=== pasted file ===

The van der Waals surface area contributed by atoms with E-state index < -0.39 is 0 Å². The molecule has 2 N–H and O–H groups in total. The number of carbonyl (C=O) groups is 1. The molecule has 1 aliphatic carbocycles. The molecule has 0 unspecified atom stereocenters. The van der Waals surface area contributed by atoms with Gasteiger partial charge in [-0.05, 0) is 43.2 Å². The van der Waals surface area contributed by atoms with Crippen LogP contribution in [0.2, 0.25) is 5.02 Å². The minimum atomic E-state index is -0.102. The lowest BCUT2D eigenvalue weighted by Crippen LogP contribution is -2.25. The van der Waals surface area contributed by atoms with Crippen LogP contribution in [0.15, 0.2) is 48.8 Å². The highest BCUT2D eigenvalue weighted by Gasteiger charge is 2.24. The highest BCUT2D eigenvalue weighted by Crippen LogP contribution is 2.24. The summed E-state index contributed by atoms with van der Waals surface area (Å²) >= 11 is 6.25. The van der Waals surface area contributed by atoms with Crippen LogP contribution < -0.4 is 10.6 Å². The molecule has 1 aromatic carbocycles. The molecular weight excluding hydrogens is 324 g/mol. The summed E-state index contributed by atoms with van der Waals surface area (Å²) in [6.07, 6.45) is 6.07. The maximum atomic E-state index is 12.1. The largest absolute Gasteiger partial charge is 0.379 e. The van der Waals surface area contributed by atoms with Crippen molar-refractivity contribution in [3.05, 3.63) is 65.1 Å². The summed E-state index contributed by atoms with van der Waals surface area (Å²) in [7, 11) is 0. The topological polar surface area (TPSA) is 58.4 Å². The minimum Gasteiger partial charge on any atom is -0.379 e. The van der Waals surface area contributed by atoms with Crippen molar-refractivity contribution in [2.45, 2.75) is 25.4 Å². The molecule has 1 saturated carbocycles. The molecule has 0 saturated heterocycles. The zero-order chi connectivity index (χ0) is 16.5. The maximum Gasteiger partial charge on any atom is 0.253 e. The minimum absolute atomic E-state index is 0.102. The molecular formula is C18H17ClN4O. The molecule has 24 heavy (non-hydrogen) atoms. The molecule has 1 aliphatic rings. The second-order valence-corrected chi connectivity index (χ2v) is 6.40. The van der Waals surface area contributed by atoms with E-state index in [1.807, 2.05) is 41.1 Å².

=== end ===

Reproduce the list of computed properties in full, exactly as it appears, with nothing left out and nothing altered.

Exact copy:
The van der Waals surface area contributed by atoms with E-state index < -0.39 is 0 Å². The molecule has 2 N–H and O–H groups in total. The number of carbonyl (C=O) groups is 1. The molecule has 1 aliphatic carbocycles. The molecule has 0 unspecified atom stereocenters. The van der Waals surface area contributed by atoms with Gasteiger partial charge in [-0.05, 0) is 43.2 Å². The van der Waals surface area contributed by atoms with Crippen LogP contribution in [0.2, 0.25) is 5.02 Å². The minimum atomic E-state index is -0.102. The lowest BCUT2D eigenvalue weighted by Crippen LogP contribution is -2.25. The van der Waals surface area contributed by atoms with Crippen LogP contribution in [0.15, 0.2) is 48.8 Å². The highest BCUT2D eigenvalue weighted by Gasteiger charge is 2.24. The highest BCUT2D eigenvalue weighted by Crippen LogP contribution is 2.24. The summed E-state index contributed by atoms with van der Waals surface area (Å²) >= 11 is 6.25. The van der Waals surface area contributed by atoms with Crippen LogP contribution < -0.4 is 10.6 Å². The molecule has 1 aromatic carbocycles. The molecular weight excluding hydrogens is 324 g/mol. The summed E-state index contributed by atoms with van der Waals surface area (Å²) in [6.07, 6.45) is 6.07. The maximum atomic E-state index is 12.1. The largest absolute Gasteiger partial charge is 0.379 e. The van der Waals surface area contributed by atoms with Crippen molar-refractivity contribution in [3.05, 3.63) is 65.1 Å². The summed E-state index contributed by atoms with van der Waals surface area (Å²) in [7, 11) is 0. The topological polar surface area (TPSA) is 58.4 Å². The minimum Gasteiger partial charge on any atom is -0.379 e. The van der Waals surface area contributed by atoms with Crippen molar-refractivity contribution in [2.45, 2.75) is 25.4 Å². The molecule has 1 saturated carbocycles. The molecule has 0 saturated heterocycles. The zero-order chi connectivity index (χ0) is 16.5. The maximum Gasteiger partial charge on any atom is 0.253 e. The minimum absolute atomic E-state index is 0.102. The molecular formula is C18H17ClN4O. The molecule has 24 heavy (non-hydrogen) atoms. The molecule has 1 aliphatic rings. The second-order valence-corrected chi connectivity index (χ2v) is 6.40. The van der Waals surface area contributed by atoms with E-state index in [1.807, 2.05) is 41.1 Å².